Circles have an infinite number of lines of symmetry. Any line that bisects a circle through its center is a line of symmetry. Circles are the only Euclidean shape with this property.
Know MoreCircles have fascinated mathematicians since the time of early Greek culture, and other cultures have pondered circles as well. Circles have an infinite number of edges, and they cannot be described with classic geographical techniques. Pi, the ratio of a circle's area to its radius, pops up throughout seemingly unrelated areas of mathematics.
Many mathematicians and philosophers independently found that circles can be described as having an infinite number of edges, and this conception is useful when considering lines that touch circles at only one point, of which there are an infinite number.
Despite the fact that circles are often considered the simplest shape, they are mathematically complex. Pi is an irrational number; it cannot be expressed completely using standard numbers. The fact that they have an infinite number of edges made them difficult for early mathematicians to comprehend. Unlike other shapes, their area cannot be precisely calculated if the radius is a rational number. Because of this, circles have often been considered a special shape that are different from other shapes.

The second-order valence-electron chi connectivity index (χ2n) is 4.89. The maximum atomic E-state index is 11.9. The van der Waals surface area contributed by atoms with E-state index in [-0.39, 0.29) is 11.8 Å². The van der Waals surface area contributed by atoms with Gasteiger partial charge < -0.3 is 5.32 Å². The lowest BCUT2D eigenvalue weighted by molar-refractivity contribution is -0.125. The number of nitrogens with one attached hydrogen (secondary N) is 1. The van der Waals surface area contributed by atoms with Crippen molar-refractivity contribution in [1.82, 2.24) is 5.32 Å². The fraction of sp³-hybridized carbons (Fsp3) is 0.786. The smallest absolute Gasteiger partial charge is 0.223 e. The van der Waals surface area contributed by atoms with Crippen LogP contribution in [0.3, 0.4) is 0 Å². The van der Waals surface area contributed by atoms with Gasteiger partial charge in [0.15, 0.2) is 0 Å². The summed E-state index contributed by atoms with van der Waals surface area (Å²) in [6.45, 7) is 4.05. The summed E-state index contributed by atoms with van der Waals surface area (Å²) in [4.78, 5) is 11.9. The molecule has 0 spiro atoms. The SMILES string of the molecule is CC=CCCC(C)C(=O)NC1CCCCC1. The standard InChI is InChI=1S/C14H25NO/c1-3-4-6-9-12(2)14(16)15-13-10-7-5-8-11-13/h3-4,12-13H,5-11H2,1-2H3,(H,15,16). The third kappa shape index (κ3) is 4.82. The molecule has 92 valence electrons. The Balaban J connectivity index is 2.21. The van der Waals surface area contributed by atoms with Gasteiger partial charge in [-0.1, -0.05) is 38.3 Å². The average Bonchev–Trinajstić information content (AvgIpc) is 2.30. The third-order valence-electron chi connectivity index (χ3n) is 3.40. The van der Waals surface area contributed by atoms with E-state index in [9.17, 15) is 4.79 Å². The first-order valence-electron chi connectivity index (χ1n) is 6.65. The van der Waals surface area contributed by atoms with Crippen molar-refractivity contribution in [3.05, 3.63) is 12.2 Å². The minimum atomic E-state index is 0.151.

Learn more about ShapesA regular pentagon has five lines of symmetry. An irregular pentagon, with non-equal side lengths and internal angles, may or may not have any lines of symmetry.
Full Answer >A regular heptagon has seven lines of symmetry. Each one runs from a vertex to the opposite side, bisecting the side at a 90-degree angle.
Full Answer >A regular hexagon with six equal sides has six lines of symmetry. For all regular polygons, the number of lines of symmetry is equal to the number of sides.
Full Answer >A right triangle either has one or no lines of symmetry. An isosceles right triangle, one with two sides of equal length, has one line of symmetry. A scalene right triangle, one with no sides of equal length, has no lines of symmetry.
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